Buyers sue Trump over Mexico project

Donald Trump is sued by buyers who lost millions of dollars in deposits on a failed hotel-condo.

Nakheel, one of the world's largest privately held real estate developers and Donald J. Trump launch the new Trump international Hotel and Tower on the man made island Palm Jumeirah in Dubai, United Arab Emirates at a party at Seagram's Plaza in New York City Pictured here: Donald Trump
Powered by automated translation

Donald Trump was sued by buyers who lost millions of dollars in deposits on a failed hotel-condo in the Mexican border city of Tijuana. The 69 buyers purchased 71 units in Trump Ocean Resort Baja and paid deposits totalling between US$18 million (Dh66.11m) and $20m, said Bart Ring, their lawyer. Buyers were told last month that the luxury oceanfront project was being scrapped and that there was no money left to refund deposits.

In December, they were told the project had only $556,000 left after collecting $32.2 million in buyer deposits. The 197-page complaint filed Friday in Los Angeles Superior Court seeks unspecified damages against Trump, his children Ivanka and Donald Jr and others including the Los Angeles developer Irongate Capital Partners. The lawsuit accuses the New York real estate developer and reality television star of fraud, negligence, unjust enrichment and violating federal disclosure laws.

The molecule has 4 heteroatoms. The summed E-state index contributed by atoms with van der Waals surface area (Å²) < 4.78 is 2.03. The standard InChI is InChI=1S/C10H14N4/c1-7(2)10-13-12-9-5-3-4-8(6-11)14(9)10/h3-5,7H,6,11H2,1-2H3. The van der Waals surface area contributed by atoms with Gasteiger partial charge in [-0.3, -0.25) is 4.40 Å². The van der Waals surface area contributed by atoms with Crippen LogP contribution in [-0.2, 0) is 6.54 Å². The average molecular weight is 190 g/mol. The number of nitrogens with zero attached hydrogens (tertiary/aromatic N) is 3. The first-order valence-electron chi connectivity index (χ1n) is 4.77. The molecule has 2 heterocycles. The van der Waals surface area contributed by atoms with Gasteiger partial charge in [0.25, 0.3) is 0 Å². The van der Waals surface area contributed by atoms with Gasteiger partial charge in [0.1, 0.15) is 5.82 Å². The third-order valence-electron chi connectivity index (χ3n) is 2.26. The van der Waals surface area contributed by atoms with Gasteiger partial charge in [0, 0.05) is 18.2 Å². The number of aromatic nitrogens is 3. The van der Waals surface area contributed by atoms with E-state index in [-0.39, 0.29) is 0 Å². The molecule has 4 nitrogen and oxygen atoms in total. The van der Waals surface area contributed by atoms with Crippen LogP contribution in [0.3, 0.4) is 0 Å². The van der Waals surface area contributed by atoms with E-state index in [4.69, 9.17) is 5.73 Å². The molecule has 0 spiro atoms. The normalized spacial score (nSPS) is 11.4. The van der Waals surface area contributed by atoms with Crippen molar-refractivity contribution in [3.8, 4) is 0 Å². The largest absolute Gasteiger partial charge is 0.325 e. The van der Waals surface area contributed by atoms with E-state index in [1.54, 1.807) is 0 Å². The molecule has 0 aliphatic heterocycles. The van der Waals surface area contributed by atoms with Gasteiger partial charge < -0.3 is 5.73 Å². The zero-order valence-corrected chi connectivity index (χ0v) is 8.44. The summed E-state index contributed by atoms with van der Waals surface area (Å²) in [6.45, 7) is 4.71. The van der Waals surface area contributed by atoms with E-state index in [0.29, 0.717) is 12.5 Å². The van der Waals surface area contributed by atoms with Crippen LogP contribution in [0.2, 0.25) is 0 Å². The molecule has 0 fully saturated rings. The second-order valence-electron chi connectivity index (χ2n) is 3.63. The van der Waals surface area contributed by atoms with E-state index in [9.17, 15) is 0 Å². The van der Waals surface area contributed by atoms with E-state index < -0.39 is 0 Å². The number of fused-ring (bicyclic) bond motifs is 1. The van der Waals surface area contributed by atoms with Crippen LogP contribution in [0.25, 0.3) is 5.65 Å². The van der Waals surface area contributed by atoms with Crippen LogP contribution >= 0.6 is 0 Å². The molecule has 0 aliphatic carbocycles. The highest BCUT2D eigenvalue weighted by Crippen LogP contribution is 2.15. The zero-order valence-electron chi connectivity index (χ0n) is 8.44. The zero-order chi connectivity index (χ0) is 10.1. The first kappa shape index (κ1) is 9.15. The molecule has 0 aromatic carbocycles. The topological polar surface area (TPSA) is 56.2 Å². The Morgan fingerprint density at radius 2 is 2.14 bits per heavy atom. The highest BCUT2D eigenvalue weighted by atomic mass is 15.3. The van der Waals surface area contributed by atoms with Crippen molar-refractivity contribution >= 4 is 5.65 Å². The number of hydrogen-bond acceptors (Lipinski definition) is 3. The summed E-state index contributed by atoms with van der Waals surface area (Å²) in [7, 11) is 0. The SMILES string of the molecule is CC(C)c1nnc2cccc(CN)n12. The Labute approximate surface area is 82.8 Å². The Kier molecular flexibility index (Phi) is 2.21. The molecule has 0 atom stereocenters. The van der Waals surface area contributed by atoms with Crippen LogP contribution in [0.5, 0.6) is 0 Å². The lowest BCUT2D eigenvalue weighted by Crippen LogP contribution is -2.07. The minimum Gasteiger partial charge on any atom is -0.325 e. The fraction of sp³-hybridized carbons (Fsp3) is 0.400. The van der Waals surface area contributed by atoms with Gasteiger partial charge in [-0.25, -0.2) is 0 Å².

Representatives of the Trump Organization and Irongate did not immediately respond to requests for comment late Friday. In December, a Mexican developer, PB Impulsores, told buyers that Trump licensed his name and was not an investor. The lawsuit says PB Impulsores is a «mere shell entity» for Irongate, created to avoid legal liabilities. The project was marketed as a partnership between Trump and Irongate - the same team behind Trump International Hotel & Tower Waikiki in Honolulu. In a statement last week, the Trump Organization said that Trump ended a licensing agreement because the developer violated terms, missing deadlines to obtain financing and begin construction.

The lawsuit disputes that Trump had a peripheral role. It quotes one brochure that read, «Mr Trump is personally involved in everything his name represents.» The lawsuit alleges buyers didn't learn Trump had only licensed his name until late December. Trump Baja demanded about 30 per cent down for units that sold from less than $300,000 to $3 million. The lawsuit lists plaintiffs who paid deposits between $53,835 and $470,725. Many put up more than $150,000. Trump Baja went on sale when Southern California home prices were near their peak. All that remains of the project is a closed sales centre and showroom, a paved car park and a big hole that cuts a wide swath across the property.

* AP